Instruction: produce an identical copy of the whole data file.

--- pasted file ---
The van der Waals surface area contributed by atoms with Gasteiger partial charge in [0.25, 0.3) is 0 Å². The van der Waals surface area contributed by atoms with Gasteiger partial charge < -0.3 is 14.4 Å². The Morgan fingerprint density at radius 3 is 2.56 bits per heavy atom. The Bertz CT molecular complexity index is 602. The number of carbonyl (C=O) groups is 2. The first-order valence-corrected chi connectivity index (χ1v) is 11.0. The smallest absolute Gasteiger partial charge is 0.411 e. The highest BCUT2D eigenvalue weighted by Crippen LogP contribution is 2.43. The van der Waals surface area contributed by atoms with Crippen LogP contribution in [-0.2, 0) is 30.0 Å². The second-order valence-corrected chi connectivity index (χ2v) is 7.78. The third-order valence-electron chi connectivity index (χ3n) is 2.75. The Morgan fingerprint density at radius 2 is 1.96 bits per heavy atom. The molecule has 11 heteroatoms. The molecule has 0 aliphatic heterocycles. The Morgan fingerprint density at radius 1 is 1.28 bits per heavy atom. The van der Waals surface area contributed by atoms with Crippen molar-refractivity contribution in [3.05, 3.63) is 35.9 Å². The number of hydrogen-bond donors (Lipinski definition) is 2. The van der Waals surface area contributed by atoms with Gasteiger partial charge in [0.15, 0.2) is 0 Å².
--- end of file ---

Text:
The van der Waals surface area contributed by atoms with Gasteiger partial charge in [0.25, 0.3) is 0 Å². The van der Waals surface area contributed by atoms with Gasteiger partial charge < -0.3 is 14.4 Å². The Morgan fingerprint density at radius 3 is 2.56 bits per heavy atom. The Bertz CT molecular complexity index is 602. The number of carbonyl (C=O) groups is 2. The first-order valence-corrected chi connectivity index (χ1v) is 11.0. The smallest absolute Gasteiger partial charge is 0.411 e. The highest BCUT2D eigenvalue weighted by Crippen LogP contribution is 2.43. The van der Waals surface area contributed by atoms with Crippen LogP contribution in [-0.2, 0) is 30.0 Å². The second-order valence-corrected chi connectivity index (χ2v) is 7.78. The third-order valence-electron chi connectivity index (χ3n) is 2.75. The Morgan fingerprint density at radius 2 is 1.96 bits per heavy atom. The molecule has 11 heteroatoms. The molecule has 0 aliphatic heterocycles. The Morgan fingerprint density at radius 1 is 1.28 bits per heavy atom. The van der Waals surface area contributed by atoms with Crippen molar-refractivity contribution in [3.05, 3.63) is 35.9 Å². The number of hydrogen-bond donors (Lipinski definition) is 2. The van der Waals surface area contributed by atoms with Gasteiger partial charge in [0.15, 0.2) is 0 Å².